Geosciences 2011, 1(1), 3-25; doi:10.3390/geosciences1010003

Article
The Central Italy Electromagnetic Network and the 2009 L'Aquila Earthquake: Observed Electric Activity
Cristiano Fidani
Physics Department, Perugia University, Via A. Pascoli, Perugia 06123, Italy; E-Mail: c.fidani@virgilio.it; Tel.: +39-075-585-2757; Fax: +39-075-585-2719
Received: 19 September 2011; in revised form: 31 October 2011 / Accepted: 5 December 2011 /
Published: 8 December 2011

Abstract

: A network of low frequency electromagnetic detectors has been operating in Central Italy for more than three years, consisting of identical instruments that continuously record the electrical components of the electromagnetic field, ranging from a few Hz to tens of kHz. These signals are analyzed in real time and their power spectrum contents and time/frequency data are available online. To date, specific interest has been devoted to searching for any possible electromagnetic features which correlate with seismic activity in the same region. In this study, spectral analysis has evidenced very distinct power spectrum signatures that increased in intensity when strong seismic activity occurred near the stations of the 2009 L'Aquila earthquake. These signatures have revealed horizontally oriented electric fields, between 20 Hz to 400 Hz, lasting from several minutes to up to two hours. Their power intensities have been found to be about 1 μV/m. Moreover, a large number of man-made signals and meteorologic electric perturbations were recorded. Anthropogenic signatures have come from power line disturbances at 50 Hz and higher harmonics up to several kHz, while radio transmissions have influenced the higher kHz spectrum. Reception from low frequency transmitters is also provided in relation to seismic activity. Meteorologic signatures cover the lower frequency band through phenomena such as spherics, Schumann resonances and rain electrical perturbations. All of these phenomena are useful teaching tools for introducing students to this invisible electromagnetic world.
Keywords:
electromagnetic; anthropogenic emissions; meteorology emissions; earthquake emissions; teaching

1. Introduction

Instrumental studies of earthquake electric phenomena began in the 1800s in Italy [1,2]. These studies were inspired by several observations reported in 18th century collections of earthquake phenomena [3,4], thanks to the pioneers of electricity in Italy at that time, as well as the inventions of instruments to record electric and magnetic fields [5]. The developments of earthquake predicting tools began at that time [6] and continued through the next century [7,8]. At that point, however, many inventors ceased to proceed because their studies were founded on the recently rooted and therefore not yet fully applied Electromagnetic (EM) theory, which contrasted with the nascent science of seismology founded on the existing inertial theory [9]. Yet, during the same years the first radio was being built, opening up an intense study on EM sources, propagation and absorptions [10]. These contributions have provided us with a set of well suited methods to address the EM study of every system, allowing for the possibility to revisit old efforts with the benefit of current EM theory.

Magnetic observations made in connection with strong earthquakes, from Immanuel Kant's writings [11] to the Edo earthquake [12], have all sustained further studies. In fact, magnetic phenomena associated to earthquakes and volcanic eruptions have been widely studied in Japan [13] and the U.S. utilizing highly sensitive instruments [14]. Some noteworthy results in the Ultra Low Frequency (ULF) band regarding very strong seismic events include the Alaska earthquake in 1964 [15] and other earthquakes which occurred near magnetic network observatories [16]. However, different interpretations for the observed ULF anomalies though a controversy erupted over their connection to the seismic events [17,18]. Furthermore, recent studies have revealed long period magnetospheric oscillations at discrete frequencies due to solar wind velocity variations, which can occur at medium latitudes [19]. Recently, efforts to follow up observations of ULF activity have been reported in Italy [20] and by QuakeFinder [21]. The QuakeFinder Network, which consists of over 50 sites in California and Peru, 15 of which are high-resolution systems, have documented increases in ULF pulse activity preceding nearby seismic events, followed by decreases in activity [21,22].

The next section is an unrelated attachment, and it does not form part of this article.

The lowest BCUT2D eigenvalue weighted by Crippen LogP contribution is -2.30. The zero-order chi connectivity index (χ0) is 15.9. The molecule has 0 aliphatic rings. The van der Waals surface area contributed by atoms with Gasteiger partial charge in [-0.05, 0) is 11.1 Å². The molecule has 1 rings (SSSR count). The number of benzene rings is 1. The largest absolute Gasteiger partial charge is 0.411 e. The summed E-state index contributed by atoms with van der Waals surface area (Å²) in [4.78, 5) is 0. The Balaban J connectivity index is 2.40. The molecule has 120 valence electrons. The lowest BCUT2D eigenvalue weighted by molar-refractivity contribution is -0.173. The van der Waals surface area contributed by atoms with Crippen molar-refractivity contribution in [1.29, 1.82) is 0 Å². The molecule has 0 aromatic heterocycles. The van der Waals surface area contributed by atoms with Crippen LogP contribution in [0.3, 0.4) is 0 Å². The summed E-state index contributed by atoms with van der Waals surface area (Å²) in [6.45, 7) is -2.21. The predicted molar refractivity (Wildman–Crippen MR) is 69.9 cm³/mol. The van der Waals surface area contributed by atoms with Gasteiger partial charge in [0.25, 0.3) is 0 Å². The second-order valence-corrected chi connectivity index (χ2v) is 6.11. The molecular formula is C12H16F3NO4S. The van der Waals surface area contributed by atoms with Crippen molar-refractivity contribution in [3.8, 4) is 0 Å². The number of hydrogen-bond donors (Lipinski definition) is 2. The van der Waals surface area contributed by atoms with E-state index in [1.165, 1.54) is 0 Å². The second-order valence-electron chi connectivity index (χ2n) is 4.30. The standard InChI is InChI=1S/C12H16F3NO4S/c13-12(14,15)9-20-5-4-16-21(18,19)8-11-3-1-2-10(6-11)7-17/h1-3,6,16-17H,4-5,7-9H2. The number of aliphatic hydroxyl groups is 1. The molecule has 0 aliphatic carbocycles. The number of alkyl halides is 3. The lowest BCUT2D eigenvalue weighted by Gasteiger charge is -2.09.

Continuous long-term EM monitoring is necessary for obtaining reliable results regarding correlations with seismic activity [23]. Here, a simple and economical recording system is proposed which is currently operative at the eight stations of the Central Italy Electromagnetic Network (CIEN). Historical observations of electric phenomena and earthquake lights (EQL) stemming from the 18th century [2428], initially stimulated electric investigations with earthquakes. Furthermore, given that recent magnetic recordings have not provided definitive confirmation of an earthquake link, the CIEN has chosen to record the EM field via its electric component. The chosen frequency bands were in the Extremely Low Frequency (ELF) and the Very Low Frequency (VLF) ranges, for which some recent results have shown several anomalies with earthquakes [29,30].

The next section is devoted to the signals and their descriptions in connection to different phenomena. A particular and intense type of signal was recorded on the occasion of the 2009 L'Aquila earthquake; the strongest quake in Italy since CIEN began operating. This signal is analyzed to illustrate the CIEN capacity. CIEN will be described in the third section together with its instruments, so that a quantitative evaluation of previously described signals can be given. Because a single sensor is capable of detecting electric fields at several frequency bands, different types of electromagnetic perturbations observed with earthquakes [23] must be considered in this paper. The fourth section is devoted to summarizing, even if not statistically significant yet, the characteristics of the recorded signals and natural or anthropogenic phenomena.